beautiful artwork drew several hundred visitors to the two day show.  
Below: the crowd at the show alongside one of my sold works:

  

 

In its 32nd year, The Sooke Fine Arts Show is taking place NOW - the SFAS opened Friday July 27th
and closes Monday August 6th.  The show offers a breathtaking collection of marvellous artwork. 
Below, the display greeting show visitors; beside it my Leaf Filigree.
(For the first time this year visitors were welcome to take pictures).

 

 

 

The art show in Sooke became an excuse for a short motorhome get-away. Eons ago we were resident
in Victoria for many years but had not visited the Sooke potholes. Luckily we arrived early Friday before
the hordes descended.  It's easy to see why this natural attraction draws both camera buffs and thrill-seekers.  

 

 

Saturday we drove north from Sooke to China Beach - from there we hiked to Mystic Beach enjoying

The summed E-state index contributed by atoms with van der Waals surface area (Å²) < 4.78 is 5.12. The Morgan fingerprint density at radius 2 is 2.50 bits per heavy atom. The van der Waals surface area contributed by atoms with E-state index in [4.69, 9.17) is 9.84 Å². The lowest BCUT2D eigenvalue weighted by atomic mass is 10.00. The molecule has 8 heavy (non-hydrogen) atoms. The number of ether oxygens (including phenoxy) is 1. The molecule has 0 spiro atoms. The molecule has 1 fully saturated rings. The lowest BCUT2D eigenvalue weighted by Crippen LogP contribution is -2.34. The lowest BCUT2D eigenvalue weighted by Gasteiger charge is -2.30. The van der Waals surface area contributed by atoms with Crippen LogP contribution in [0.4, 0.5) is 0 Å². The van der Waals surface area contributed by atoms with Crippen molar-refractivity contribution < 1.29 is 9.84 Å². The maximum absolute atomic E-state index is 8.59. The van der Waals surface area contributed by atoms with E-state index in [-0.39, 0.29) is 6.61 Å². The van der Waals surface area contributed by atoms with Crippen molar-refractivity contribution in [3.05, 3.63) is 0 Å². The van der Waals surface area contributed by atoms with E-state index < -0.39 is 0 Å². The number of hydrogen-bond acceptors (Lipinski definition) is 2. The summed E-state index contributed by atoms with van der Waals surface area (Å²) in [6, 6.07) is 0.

what the Japanese call "forest bathing".  Much of the time our eyes were glued to the ground - no trees were chopped in the building of the Juan de Fuca Trail and there are thousands of trip-able roots - roots that keep
the trees standing and are determined to leave hikers prone!  The middle photo depicts a
representative portion of the trail. 

 

  

 

Two challenging kilometres later we arrived at Mystic Beach, fog bank in the background -
worth the hike.  After a lovely lunch respite we traversed the roots back to our car.  Friends had 
recommended a stop at nearby Foggy Mountain Forge - a fascinating experience worth repeating.

 

  


Sunday we travelled across island to Crofton.  That afternoon we watched a self-propelled motorized
hang glider, launching himself airborne from the beach.  Yesterday we drove to nearby Cowichan Bay for
lunch - there is a wonderful historical boat museum situated on the wharf (free).  Fun, too, 
to see the colourful float homes at the marina.